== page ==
Throughout the Saint Maggie Series, Frankie has always been a handful. She is headstrong and impulsive, especially as a teenager.
She ran away from home in 1862 so she could be with her beau Patrick, who had enlisted in the army and was staying at Camp Fair Oaks in Flemington. Early during the Battle of Gettysburg, she and a school friend Gus Schultz ran off to watch the fight, only to be caught up in the Union retreat – an event that separated her from her mother Maggie and the rest of the family for the duration of the battle. And of course, she went off to fetch Patrick from Mower General Hospital after he had been wounded to bring him back to their home.
Eli Smith, who married Maggie in his early 40s and was heretofore childless, has had the education of his life learning to parent both Lydia and Frankie – but especially Frankie.
In the excerpt below from A Time to Heal, we learn what had transpired before Frankie burst crying into the house and revealed to her mother that she and Patrick had spent a night together in the barn. The first person to find the couple was Eli, who had gone into the barn to milk the cow and brought a cup of coffee with him (coffee was a rarity during the Civil War, as most of it went to the soldiers). Eli’s response was to let Maggie handle Frankie while he talked turkey to Patrick – which he does using some very colorful language. So, if you are at all sensitive to cursing and rude terminology, stop reading here.
Maggie reins Eli’s cussing in when they’re together, of course, but when she’s not present and when Eli comes face to face with the young man who he suspects has de-flowered his stepdaughter, he lets it fly.
Eli walked as quietly as he could into the dusky interior of the barn. He stood still and listened for a moment. He heard nothing. The smell of hay and dung surrounded him. Eventually, his ears detected a noise. It was whispering. Someone was talking. Frowning, he took a few stealthy steps toward the sound. He knew those voices – and they were coming from behind the wall of the last stall.
Eyes narrowed, Eli loudly cleared his throat.
The whispers stopped.
His worst suspicions were confirmed. Eli pursed his lips. “Frances Deborah Blaine!”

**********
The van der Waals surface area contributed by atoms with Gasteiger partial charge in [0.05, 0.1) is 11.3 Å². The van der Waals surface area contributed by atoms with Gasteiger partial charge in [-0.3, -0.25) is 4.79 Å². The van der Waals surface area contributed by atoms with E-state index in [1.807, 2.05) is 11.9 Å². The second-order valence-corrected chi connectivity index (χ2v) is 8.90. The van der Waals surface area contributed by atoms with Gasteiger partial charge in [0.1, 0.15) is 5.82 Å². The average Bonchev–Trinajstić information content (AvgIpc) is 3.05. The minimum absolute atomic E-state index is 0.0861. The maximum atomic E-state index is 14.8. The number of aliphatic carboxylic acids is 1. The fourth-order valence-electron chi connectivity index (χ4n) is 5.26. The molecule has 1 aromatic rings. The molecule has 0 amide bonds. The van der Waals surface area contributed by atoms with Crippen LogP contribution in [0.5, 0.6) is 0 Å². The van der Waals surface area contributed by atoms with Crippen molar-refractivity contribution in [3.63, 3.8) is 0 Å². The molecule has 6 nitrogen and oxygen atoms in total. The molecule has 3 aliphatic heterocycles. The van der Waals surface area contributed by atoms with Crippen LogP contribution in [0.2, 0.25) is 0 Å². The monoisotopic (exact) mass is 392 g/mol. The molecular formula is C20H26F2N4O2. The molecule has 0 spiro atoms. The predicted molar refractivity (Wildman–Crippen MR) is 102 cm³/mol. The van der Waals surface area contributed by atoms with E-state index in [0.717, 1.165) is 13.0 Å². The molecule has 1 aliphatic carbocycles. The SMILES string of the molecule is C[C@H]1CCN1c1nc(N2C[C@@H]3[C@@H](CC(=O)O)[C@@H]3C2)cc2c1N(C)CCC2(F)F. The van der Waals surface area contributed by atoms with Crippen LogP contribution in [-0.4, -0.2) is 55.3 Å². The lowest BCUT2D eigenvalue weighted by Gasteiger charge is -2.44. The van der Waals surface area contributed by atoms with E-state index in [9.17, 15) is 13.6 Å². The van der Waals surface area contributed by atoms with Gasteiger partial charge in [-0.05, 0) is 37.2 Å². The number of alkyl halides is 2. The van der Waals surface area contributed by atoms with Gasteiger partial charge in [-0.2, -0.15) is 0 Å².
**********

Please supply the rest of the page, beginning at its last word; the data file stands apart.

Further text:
Frankie warily peeked over the edge of the stall and slowly got to her feet. Patrick stood up beside her. Hay was in their hair and all over their clothing. And their clothing, to Eli’s eyes, appeared to have been hastily arranged.
He drew a deep, angry breath, working to keep his voice level. “Frances, go inside and tell your mother what you have been doing.”
“But Papa –”
He cut her off with an abrupt wave of his finger. “You shall go in the house. Now.”
His tone of voice said that he was not to be trifled with. Casting a worried look over her shoulder at Patrick, Frankie hurried past her stepfather as if she were afraid he would reach out and smack her.
Eli turned now to Patrick. With eyes snapping coldly behind the wire-rim glasses, he was a young suitor’s worst nightmare.
The younger man smiled nervously, came around from the stall, and balanced uncomfortably on his crutches.
Eli looked him up and down. “Have a seat,” he said, using his cane to indicate a milking stool.
As Patrick sat down, he realized that he had been maneuvered into a submissive position, making it possible for Elijah Smith to appear more powerful. There was only one thing Patrick could do now and that was to face the music. He set his crutches on the dirt floor and waited for the lightning to strike.
Eli’s countenance abruptly became cool, if not calculating. He took a sip from the cup in his hand. “This is very good coffee, you know. Get some when you go in for breakfast.”
“Yes, sir,” Patrick’s mouth had gone dry.
Eli fastened his dark brown eyes on the young man before him. “So … you and Frankie decided to spend some time in the hay.”
“It’s not what it seems –”
Eli’s eyebrows shot up. “That so? Well, it seems to me that you were answering the call to go forth and multiply. So, did you, Patrick? Did you partake in a little amorous congress with my stepdaughter? Some hogmagundy?”
“No, sir. We didn’t. I mean, I can’t.” He indicated his leg.
“You can’t? Well, don’t that beat all. You know, I do pretty well,” Eli slapped his left leg, “even though this thing can hurt like hell. It’s all about the positioning, you see. Positioning is very important.”
Patrick flushed bright red. “Eli – that is, Mr. Smith, I …”
“Listen, son, when I was your age nothing would’ve stopped me from screwing a willing woman. A little pain doesn’t make a whit of difference to a horny boy.”
“No, sir. I mean, yes, sir! I mean, I wouldn’t do that to Frankie, even if she begged me to.”
“So you’re saying that you didn’t have sex with my stepdaughter?”
“Yes, sir. That’s right, sir.”
“You better not have because if you have and I find out, I am going to string you up by your balls. Got that? And then, if you survive, I’m going to get a rifle, march you and Frankie to the nearest minister, and get your pathetic, wounded, blue-uniformed ass married to my stepdaughter. We do things right around here.” Eli took a breath and smoothed his feathers. Calmly putting the cup to his mouth, he took another sip of coffee. “Say, this is good stuff.” He paused to fasten his dark eyes on Patrick once more. “Have I made myself clear?”
Patrick knew when he was beaten. The portly, short man with the cane was a force to be reckoned with. “Yes, sir.”
“Good. That’s what I wanted to hear. Glad we were able to have this little chat.” Eli pointed his cane toward the exit of the barn. “Now get yourself out of here. I’ve got a cow to milk. We’ll ring the bell when breakfast is ready.”
Nodding, Patrick hastily gathered up his crutches and left in a hurry.
Eli watched him go and growled, “Bell-fired war.”
Hope you enjoyed our little journey into Maggie and Eli's struggles to raise Frankie.
See you Monday!
Janet Stafford, Squeaking Pips Founder